Open Access Research Article

A Four-Year Prospective Study of Injuries in Elite Ontario Youth Soccer Players During Training and Match Play: A Follow-Up

Robert Gringmuth*

Ontario Soccer Centre, Canadian Memorial College, Canada

Corresponding Author

Received Date: March 20, 2020;  Published Date: April 13, 2020


Introduction: With over 200 million amateur athletes worldwide, with soccer as one of the most popular and internationally recognized sports today. By understanding how and why soccer injuries occur, we hope to reduce prevalent injuries amongst soccer athletes.

Methods: Via a prospective cohort, we tracked male and female soccer players between the ages of 13 to 17 eligible to train with the Ontario Soccer Association provincial program during the period of January 1st, 2013 and December 31st, 2016. Data collection occurred during all player exposures to potential injury. Exposures occurred at the Ontario Soccer Centre training grounds and various other venues on multiple playing surfaces throughout Ontario.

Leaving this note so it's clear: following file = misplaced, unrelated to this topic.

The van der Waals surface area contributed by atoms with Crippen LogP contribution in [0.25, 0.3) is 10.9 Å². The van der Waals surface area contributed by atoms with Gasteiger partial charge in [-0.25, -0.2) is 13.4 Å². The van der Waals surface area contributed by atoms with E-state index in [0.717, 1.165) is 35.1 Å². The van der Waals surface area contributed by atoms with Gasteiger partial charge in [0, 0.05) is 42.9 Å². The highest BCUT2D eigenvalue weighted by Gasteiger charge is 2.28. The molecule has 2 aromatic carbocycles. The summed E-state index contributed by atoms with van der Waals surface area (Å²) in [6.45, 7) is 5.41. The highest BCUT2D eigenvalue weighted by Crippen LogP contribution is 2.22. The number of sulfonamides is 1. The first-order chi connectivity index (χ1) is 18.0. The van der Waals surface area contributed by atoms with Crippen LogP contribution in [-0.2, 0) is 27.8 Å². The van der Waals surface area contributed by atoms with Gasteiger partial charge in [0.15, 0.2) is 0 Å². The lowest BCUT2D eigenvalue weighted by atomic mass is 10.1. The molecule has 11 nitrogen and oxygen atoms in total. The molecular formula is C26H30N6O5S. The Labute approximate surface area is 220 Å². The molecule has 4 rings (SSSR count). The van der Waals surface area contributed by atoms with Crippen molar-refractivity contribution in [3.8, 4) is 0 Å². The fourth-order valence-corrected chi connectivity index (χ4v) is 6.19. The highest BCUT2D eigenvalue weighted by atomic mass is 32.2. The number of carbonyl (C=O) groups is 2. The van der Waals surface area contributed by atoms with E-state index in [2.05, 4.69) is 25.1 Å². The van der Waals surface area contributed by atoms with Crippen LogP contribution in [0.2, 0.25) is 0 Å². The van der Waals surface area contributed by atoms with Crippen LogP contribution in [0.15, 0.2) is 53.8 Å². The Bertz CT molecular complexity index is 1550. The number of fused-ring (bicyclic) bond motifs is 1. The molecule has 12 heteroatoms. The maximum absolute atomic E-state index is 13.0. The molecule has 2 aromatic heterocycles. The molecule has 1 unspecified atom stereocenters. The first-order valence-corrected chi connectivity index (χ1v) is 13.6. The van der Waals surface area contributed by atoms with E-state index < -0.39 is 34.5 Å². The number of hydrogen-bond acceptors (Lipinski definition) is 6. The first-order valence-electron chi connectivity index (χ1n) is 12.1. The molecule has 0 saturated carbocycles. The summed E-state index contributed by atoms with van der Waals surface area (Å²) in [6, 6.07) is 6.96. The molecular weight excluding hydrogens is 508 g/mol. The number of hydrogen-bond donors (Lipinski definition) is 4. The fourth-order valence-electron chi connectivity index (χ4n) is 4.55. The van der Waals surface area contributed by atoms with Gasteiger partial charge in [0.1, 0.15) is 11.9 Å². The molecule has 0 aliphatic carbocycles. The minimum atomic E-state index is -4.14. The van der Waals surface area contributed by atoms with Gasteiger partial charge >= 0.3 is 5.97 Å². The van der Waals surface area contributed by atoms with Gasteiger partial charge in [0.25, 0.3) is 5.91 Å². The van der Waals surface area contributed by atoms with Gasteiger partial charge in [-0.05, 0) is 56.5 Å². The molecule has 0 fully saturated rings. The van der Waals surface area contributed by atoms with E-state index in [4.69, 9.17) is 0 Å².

Results: 473 injuries were recorded. Muscle strain, pull or tightness was responsible for 35.7% of all injuries and ranked as the most prevalent injury.

Discussion: As anticipated, the most common injury reported in a four-year prospective study of injuries in elite Ontario youth provincial and national soccer players during training and match play was muscular strain, which warrants more suitable preventive programs aimed at strengthening and properly warming up the players’ muscles.

Keywords: Soccer; Injury; Athlete; Youth; Muscle strain; Epidemiology; Prevalence; Incidence

Received Date: March 12, 2020;  Published Date: April 15, 2020

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